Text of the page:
What is Canine Cognitive Dysfunction?
Canine Cognitive Dysfunction (CCD) is a disease found in dogs that display symptoms of dementia or Alzheimer’s disease shown in humans. CCD can occur for a number of reasons, like an accumulation of abnormal proteins in the brain. This creates a build-up of plaque, that eventually damages nerves, resulting in the loss of brain function. This affects your dog’s memory, motor functions and learned behaviors. Most dogs, regardless of breed, experience some form of CCD as they age, researchers found that 28 percent of dogs aged 11-12 years, and 68 percent of dogs aged 15-16 years, showed one or more signs of cognitive impairment.
Dogs with canine cognitive dysfunction may exhibit many symptoms associated with senile behavior and dementia. Often finding themselves confused in familiar places of the home, spending long periods of time in one area of the home, new fears or phobias, not responding to calls or commands, and experiencing abnormal sleeping patterns, pacing and circling. Although some of these symptoms may be attributed to old age itself, when they are exhibited together, there is a higher likelihood of CCD.
What are the symptoms?
In order to properly diagnose CCD in dogs, there is a list of symptoms that when observed together, show signs of the disease.
Disorientation – loss of ability to navigate the house or remember where specific places are (furniture, corners of rooms)
Interaction changes – decreased interest in social interaction (petting, grooming, playing)
Sleep/wake cycle Changes – restlessness throughout the night, sleeping during the day
Housebreaking issues – defecating and/or urinating indoors, not signaling to go outside
Physical activity level – decreased interest or responses to stimuli (sounds around home, people, voices, doorbell)
Medical causes for these symptoms must be ruled out. Medical diagnoses that may contribute to these symptoms include thyroid disorders, Cushing’s disease, diabetes, kidney disease, musculoskeletal disease, cancer, liver problems, vision loss and hearing loss.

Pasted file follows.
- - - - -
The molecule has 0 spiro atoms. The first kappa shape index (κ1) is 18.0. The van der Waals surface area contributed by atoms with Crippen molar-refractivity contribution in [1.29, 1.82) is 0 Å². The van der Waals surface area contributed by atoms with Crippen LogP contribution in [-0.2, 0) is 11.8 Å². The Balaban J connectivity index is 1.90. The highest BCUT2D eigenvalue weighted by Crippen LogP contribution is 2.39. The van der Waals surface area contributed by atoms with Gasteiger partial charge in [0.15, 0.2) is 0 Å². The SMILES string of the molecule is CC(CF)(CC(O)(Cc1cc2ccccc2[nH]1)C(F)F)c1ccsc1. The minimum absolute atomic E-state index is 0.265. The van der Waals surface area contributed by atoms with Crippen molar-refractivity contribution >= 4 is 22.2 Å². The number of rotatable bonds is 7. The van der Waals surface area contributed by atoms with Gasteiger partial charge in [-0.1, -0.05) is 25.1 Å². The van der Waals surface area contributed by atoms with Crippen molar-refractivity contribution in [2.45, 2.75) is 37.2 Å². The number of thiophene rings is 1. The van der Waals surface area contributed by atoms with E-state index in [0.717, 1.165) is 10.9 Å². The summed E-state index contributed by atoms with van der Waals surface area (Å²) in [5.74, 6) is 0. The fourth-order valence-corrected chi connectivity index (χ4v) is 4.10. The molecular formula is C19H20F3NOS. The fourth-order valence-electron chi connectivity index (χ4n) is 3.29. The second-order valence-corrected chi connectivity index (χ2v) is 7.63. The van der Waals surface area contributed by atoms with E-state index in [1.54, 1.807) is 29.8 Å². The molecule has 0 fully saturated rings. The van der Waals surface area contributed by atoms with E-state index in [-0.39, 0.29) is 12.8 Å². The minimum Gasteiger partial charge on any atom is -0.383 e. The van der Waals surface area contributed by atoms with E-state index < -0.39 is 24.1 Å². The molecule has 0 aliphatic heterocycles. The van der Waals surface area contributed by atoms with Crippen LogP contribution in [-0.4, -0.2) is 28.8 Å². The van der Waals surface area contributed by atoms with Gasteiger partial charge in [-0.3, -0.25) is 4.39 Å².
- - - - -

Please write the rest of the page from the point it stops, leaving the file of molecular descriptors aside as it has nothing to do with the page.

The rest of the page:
What can I do to help my dog?
There is no cure for canine cognitive dysfunction, but there are medical aids to help decrease the symptoms attributed to the disease as it progresses. Therapies are a major form of symptom management, such as exercise increase, new toys, treat puzzles and learning new commands have shown increases in memory. Changing the dog’s diet is also a helpful tool in improving memory and cell membrane health.
Supplements such as Neutricks can help slow down progression of CCD and studies have shown improvement in memory functions while taking supplement.
As dog’s age they lose proteins that support their brain cells. This can affect learning, memory, and concentration. Neutricks® (apoaequorin) supplements these proteins and helps support cells during this natural process of aging.
Neutricks® once a day was shown to significantly improve learning, accuracy and enhance attention by supplementing proteins.
Senilife is a dietary supplement that helps maintain normal brain function in elderly pets. Contains a blend of natural ingredients that have been tested to show improvement in clinical signs after 7 days of treatment.
Interactive toys help keep canine minds working. Snuffle mat is an interactive work to eat dog toy that provides entertainment, enrichment and mental stimulation for dogs of any age, breed, or size, but is especially helpful in stimulating the minds of senior dogs suffering with CCD.
Medication is also one of the most effective ways to mask the symptoms of CCD. Anipryl (selegiline) is the only drug that has been approved for use on dogs with Canine Cognitive Dysfunction and it has shown drastic improvement in the quality of life in dogs living with CCD. Anipryl is not a “quick cure”, it takes about 4 weeks to start seeing improvement in symptoms.
Simple ways to help your dog cope with CCD
In order for dogs to cope with CCD with as little frustration as possible, it is important to make the transition into the progression of the disease easy and stress free. The environment in which the dog lives is very important in this process.
- Keeping the environment familiar to the dog
- Eliminating clutter to prevent obstacles for the dog
- Keep commands short to avoid confusion
- Provide short, friendly play sessions
- Develop a feeding, watering and potty schedule and stick to that routine
- Avoid rearranging furniture in the house, as this will often cause confusion
Dogs will have a much higher chance of living longer with more controlled effects of CCD, when the above suggestions.